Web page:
State reminds senior citizens: Nursing homes can't seize stimulus checks to pay for rent or services
As Pennsylvanians continue to receive federal stimulus payments as part of the Coronavirus Aid, Relief, and Economic Security (CARES) Act, the Pennsylvania departments of Aging, Human Services and Insurance remind consumers living in long-term care facilities that these checks belong to them, not the facilities where they live.
"We have received complaints from residents of long-term care facilities being told that their federal stimulus checks count as income that must be surrendered, in part or in whole, to pay for services. Residents should know that this is not true," said Pennsylvania State Long-Term Care ombudsman Margaret Barajas of the Pennsylvania Department of Aging. "The stimulus checks were issued with the expectation that they would be used to stimulate the economy, not to settle up past debt. The state ombudsman is committed to advocating for and resolving these issues for older adults, case-by-case."
The Department of Human Services has issued guidance for how economic impact payments affect the eligibility of those living in long-term care for Pennsylvania's Medicaid program, Medical Assistance (MA). This guidance directs that the economic payment is not considered income for the purposes of MA eligibility. The portion of the economic impact payments that are spent within 12 months of receipt is also considered an excluded resource for MA eligibility. There should be no change to a resident's monthly charges in their contract due to this payment. Residents may direct their concerns or complaints to the Assisted Living Complaint Hotline at 877-401-8835.
"We want to assure residents of these facilities that these stimulus payments are theirs — it is not meant to be a rent rebate," DHS Secretary Teresa Miller said. "No one should worry that accepting this payment will affect their ability to keep Medicaid eligibility or their housing.
People who are single with an income below $12,200 or married with an income below $24,400, that do not receive Social Security or SSI and did not file their taxes in 2018 or 2019 can submit a non-filers form any time until the end of calendar year 2020 and receive their stimulus check.
"The Insurance Department is alarmed by complaints from Pennsylvanians questioning a facility's right to a resident's federal stimulus check," Commissioner Jessica Altman said. "We are dedicated to making sure all Pennsylvanians are aware that the Federal Trade Commission has made very clear that stimulus income should not be considered a 'resource' in federal benefit programs and that nursing homes and assisted living facilities may not seize stimulus payments from residents simply because they are on Medicaid."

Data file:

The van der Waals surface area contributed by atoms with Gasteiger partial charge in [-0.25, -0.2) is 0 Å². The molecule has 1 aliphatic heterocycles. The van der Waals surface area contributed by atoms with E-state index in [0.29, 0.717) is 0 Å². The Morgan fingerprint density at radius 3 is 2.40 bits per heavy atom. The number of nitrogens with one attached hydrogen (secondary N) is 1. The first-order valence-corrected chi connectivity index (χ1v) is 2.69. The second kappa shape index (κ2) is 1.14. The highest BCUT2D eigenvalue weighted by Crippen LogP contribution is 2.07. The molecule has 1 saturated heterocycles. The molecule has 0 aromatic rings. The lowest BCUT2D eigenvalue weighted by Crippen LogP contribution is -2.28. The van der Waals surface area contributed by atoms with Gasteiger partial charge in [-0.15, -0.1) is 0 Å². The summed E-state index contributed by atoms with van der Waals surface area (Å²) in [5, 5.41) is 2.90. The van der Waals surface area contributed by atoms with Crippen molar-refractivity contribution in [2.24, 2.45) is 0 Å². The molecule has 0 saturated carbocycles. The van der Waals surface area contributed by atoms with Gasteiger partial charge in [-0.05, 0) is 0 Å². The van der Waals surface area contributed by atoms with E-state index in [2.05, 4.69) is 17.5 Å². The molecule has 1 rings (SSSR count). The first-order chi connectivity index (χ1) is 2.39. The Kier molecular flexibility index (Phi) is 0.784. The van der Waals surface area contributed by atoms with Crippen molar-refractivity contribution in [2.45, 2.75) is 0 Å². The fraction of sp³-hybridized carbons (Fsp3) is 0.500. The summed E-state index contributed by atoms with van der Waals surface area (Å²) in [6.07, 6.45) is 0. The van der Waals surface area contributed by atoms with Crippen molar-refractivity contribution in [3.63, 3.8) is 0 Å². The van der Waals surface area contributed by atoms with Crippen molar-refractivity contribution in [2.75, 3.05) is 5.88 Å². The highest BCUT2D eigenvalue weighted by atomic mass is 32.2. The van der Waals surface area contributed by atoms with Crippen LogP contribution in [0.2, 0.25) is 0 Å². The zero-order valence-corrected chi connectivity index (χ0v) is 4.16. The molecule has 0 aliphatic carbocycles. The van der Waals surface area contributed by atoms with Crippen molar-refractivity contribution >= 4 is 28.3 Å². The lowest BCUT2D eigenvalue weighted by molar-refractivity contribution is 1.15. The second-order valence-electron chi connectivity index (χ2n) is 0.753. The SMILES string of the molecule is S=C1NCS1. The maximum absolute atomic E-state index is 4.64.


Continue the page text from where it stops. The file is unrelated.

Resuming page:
"Our job at the Department of Aging is to protect the safety and well-being of older adults and to empower them to live as independently as possible," Aging Secretary Robert Torres said. "Part of that involves making sure older adults, whatever their living situation, know their rights and where they can turn to for help and information. The federal government has made it clear that these stimulus payments should go directly to the individual whose name is on the check. If an older adult or their loved one has concerns, they should seek help."
Consumers with concerns should call the Pennsylvania Attorney General's Office at 800-441-2555 or the Department of Aging's LTC state ombudsman at 717-783-8975.
Torres also noted that consumers should be aware that the U.S. Treasury and the IRS are starting to send nearly 4 million Economic Impact Payments (EIPs) by prepaid debit card, instead of by paper check. These cards arrive in a plain white envelope. EIP Card recipients can make purchases, get cash from in-network ATMs, and transfer funds to their personal bank account without incurring any fees. The EIP Card can be used online, at ATMs, or at any retail location where Visa is accepted. To learn more about stimulus payment eligibility or check on the status of a payment, visit www.irs.gov/coronavirus.